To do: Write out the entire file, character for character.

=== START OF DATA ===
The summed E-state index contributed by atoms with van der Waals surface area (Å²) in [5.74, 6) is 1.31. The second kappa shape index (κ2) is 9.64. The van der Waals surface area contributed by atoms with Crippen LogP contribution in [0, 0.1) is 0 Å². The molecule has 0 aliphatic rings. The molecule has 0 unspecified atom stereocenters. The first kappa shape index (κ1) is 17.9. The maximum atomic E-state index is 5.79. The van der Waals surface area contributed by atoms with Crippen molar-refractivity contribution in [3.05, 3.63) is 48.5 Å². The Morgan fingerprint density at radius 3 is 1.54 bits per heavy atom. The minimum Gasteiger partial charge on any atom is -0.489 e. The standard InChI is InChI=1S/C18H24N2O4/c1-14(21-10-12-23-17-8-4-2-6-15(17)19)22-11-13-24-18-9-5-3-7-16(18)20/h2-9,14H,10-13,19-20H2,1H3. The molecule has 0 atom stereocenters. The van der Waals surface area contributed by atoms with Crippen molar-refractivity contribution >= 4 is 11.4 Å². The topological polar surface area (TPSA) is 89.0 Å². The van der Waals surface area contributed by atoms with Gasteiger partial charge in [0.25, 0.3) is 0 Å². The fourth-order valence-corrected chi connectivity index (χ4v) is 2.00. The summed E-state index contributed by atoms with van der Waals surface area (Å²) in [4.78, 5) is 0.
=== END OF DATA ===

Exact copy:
The summed E-state index contributed by atoms with van der Waals surface area (Å²) in [5.74, 6) is 1.31. The second kappa shape index (κ2) is 9.64. The van der Waals surface area contributed by atoms with Crippen LogP contribution in [0, 0.1) is 0 Å². The molecule has 0 aliphatic rings. The molecule has 0 unspecified atom stereocenters. The first kappa shape index (κ1) is 17.9. The maximum atomic E-state index is 5.79. The van der Waals surface area contributed by atoms with Crippen molar-refractivity contribution in [3.05, 3.63) is 48.5 Å². The Morgan fingerprint density at radius 3 is 1.54 bits per heavy atom. The minimum Gasteiger partial charge on any atom is -0.489 e. The standard InChI is InChI=1S/C18H24N2O4/c1-14(21-10-12-23-17-8-4-2-6-15(17)19)22-11-13-24-18-9-5-3-7-16(18)20/h2-9,14H,10-13,19-20H2,1H3. The molecule has 0 atom stereocenters. The van der Waals surface area contributed by atoms with Crippen molar-refractivity contribution >= 4 is 11.4 Å². The topological polar surface area (TPSA) is 89.0 Å². The van der Waals surface area contributed by atoms with Gasteiger partial charge in [0.25, 0.3) is 0 Å². The fourth-order valence-corrected chi connectivity index (χ4v) is 2.00. The summed E-state index contributed by atoms with van der Waals surface area (Å²) in [4.78, 5) is 0.